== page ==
Just another day at 361: Paul Bernardo to the left, Livent to the right
A courthouse is, by definition, a Petri dish of the absurd. The courthouse at 361 University Avenue was no exception yesterday as a hearing into the hows and wherefores of releasing the Bernardo tape took place simultaneously with (and not five yards away from) Brian Greenspan’s continued dismantling of Gord Eckstein at the Livent trial. Several members of the fourth estate hopped back and forth between the two, and the attendant vertigo was almost too much to bear.
The Livent trial was more of the same as Greenspan the Younger confronted Gordon Eckstein with the defence’s contention that in his efforts to frame Gottlieb and Drabinsky—and in anticipation of the inevitable trial—he created a so-called “Nuremberg file” full of false and forged documents that indicate that he was only following orders. The broad implications of “Nuremberg” in this context slightly boggle the mind (I think I’ll let it go at that).
Finally, at 4 p.m., Brian finished off the Greenspans’ cross-examination. All told, it clocked in at six days. Within seconds, Crown prosecutor Bob Hubbard was on his feet waiving the need for re-examination. Given the character beating Eckstein had taken, the press gallery agreed that the Crown must be very confident of the persuasive power of their documentary evidence. Afterwards, I asked Brian Greenspan if he was taken at all aback at the Crown’s willingness to let Eckstein’s cross stand without rehabilitation. “I’m neither surprised nor unsurprised,” he replied with a certain seen-it-all-before sang-froid. There’s still a way to go, but this was among this trial’s first “whoa!” moments.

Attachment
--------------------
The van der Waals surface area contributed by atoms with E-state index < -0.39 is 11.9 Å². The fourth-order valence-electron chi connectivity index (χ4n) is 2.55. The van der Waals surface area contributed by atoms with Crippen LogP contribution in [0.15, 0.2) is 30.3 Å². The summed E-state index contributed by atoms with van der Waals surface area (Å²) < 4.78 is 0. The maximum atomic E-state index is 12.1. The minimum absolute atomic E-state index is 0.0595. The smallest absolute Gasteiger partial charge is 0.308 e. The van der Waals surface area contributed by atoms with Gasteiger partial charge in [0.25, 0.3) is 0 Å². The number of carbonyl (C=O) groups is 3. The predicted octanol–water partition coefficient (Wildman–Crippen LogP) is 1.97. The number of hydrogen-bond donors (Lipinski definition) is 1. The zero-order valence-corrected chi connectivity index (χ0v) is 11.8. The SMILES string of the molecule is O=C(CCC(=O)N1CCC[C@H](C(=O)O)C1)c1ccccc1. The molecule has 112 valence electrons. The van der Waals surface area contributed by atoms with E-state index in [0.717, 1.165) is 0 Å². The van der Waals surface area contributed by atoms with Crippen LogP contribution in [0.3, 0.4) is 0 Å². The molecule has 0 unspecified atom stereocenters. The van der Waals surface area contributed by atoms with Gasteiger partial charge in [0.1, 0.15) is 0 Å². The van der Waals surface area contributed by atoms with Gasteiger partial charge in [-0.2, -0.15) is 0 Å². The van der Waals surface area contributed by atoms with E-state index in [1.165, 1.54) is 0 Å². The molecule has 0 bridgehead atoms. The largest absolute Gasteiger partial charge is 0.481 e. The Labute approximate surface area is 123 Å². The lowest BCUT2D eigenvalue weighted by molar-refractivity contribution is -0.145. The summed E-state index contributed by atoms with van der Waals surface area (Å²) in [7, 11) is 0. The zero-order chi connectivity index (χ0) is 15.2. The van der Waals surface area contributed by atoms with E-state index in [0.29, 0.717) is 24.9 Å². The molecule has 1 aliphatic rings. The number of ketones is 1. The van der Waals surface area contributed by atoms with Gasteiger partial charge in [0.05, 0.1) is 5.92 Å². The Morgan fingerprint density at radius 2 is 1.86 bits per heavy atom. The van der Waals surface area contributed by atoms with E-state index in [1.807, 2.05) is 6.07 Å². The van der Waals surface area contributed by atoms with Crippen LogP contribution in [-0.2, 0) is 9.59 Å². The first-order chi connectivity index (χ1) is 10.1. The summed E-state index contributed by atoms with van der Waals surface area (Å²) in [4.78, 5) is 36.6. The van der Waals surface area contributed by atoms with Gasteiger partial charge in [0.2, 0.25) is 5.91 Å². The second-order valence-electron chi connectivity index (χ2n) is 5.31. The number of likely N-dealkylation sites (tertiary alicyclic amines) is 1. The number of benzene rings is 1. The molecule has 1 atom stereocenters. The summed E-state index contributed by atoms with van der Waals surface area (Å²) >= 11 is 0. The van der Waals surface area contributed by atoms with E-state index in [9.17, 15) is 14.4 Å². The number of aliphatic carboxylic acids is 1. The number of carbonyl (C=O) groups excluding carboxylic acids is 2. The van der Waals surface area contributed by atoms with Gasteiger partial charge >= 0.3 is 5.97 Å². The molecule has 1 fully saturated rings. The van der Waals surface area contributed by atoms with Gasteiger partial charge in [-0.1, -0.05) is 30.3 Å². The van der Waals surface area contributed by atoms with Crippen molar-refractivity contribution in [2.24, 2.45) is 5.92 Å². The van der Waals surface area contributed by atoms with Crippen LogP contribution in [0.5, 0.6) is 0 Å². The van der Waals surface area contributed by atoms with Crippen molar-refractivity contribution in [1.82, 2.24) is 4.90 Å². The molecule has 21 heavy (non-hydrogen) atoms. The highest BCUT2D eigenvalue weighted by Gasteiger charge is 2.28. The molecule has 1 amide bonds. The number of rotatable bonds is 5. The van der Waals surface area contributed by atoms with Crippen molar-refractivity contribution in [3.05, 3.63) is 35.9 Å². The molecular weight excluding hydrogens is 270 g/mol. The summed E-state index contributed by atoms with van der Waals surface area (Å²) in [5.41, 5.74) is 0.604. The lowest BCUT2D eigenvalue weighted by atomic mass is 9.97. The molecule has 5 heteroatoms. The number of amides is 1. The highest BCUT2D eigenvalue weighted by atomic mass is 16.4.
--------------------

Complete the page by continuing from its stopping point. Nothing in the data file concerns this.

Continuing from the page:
Across the hall, judge David McCombs, whose demeanour might charitably be described as ponderous, mulled over a decision on how best to release the tape of Paul Bernardo’s interrogation regarding his possible involvement in the murder of Elizabeth Bain. At one point, the judge, clearly thinking aloud on the various scenarios this event might entail, talked about unsealing and releasing the tape to the press, who would make it available to the public “consistent with its ethical obligations.” This, as opposed to the court setting certain limitations on the tape’s availability.
Leaving aside the idea that the distribution of the tape’s contents might somehow be “limited” once it is made available for broadcast, the use of the terms “ethical obligation” and “press” in this context, and in the same sentence, set Olympian standards for naive credulity.